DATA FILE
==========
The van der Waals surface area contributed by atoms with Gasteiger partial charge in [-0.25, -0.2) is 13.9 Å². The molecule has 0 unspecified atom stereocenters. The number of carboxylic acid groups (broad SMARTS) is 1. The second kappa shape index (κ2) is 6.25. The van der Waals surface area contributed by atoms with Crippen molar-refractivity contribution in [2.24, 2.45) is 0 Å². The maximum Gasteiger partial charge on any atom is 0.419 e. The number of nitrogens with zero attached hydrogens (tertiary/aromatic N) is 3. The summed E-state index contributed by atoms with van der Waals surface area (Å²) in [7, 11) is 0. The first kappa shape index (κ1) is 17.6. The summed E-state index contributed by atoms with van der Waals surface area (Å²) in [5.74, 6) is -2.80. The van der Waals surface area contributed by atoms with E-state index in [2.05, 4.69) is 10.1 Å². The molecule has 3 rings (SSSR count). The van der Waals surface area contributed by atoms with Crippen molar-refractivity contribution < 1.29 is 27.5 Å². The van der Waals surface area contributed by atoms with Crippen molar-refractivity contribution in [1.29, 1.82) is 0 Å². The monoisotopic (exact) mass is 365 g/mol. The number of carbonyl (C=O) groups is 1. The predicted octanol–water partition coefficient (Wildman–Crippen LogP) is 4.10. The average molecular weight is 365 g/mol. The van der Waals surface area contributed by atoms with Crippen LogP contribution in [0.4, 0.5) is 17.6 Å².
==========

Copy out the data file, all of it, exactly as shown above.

The van der Waals surface area contributed by atoms with Gasteiger partial charge in [-0.25, -0.2) is 13.9 Å². The molecule has 0 unspecified atom stereocenters. The number of carboxylic acid groups (broad SMARTS) is 1. The second kappa shape index (κ2) is 6.25. The van der Waals surface area contributed by atoms with Crippen molar-refractivity contribution in [2.24, 2.45) is 0 Å². The maximum Gasteiger partial charge on any atom is 0.419 e. The number of nitrogens with zero attached hydrogens (tertiary/aromatic N) is 3. The summed E-state index contributed by atoms with van der Waals surface area (Å²) in [7, 11) is 0. The first kappa shape index (κ1) is 17.6. The summed E-state index contributed by atoms with van der Waals surface area (Å²) in [5.74, 6) is -2.80. The van der Waals surface area contributed by atoms with E-state index in [2.05, 4.69) is 10.1 Å². The molecule has 3 rings (SSSR count). The van der Waals surface area contributed by atoms with Crippen molar-refractivity contribution < 1.29 is 27.5 Å². The van der Waals surface area contributed by atoms with Crippen molar-refractivity contribution in [1.29, 1.82) is 0 Å². The monoisotopic (exact) mass is 365 g/mol. The number of carbonyl (C=O) groups is 1. The predicted octanol–water partition coefficient (Wildman–Crippen LogP) is 4.10. The average molecular weight is 365 g/mol. The van der Waals surface area contributed by atoms with Crippen LogP contribution in [0.4, 0.5) is 17.6 Å².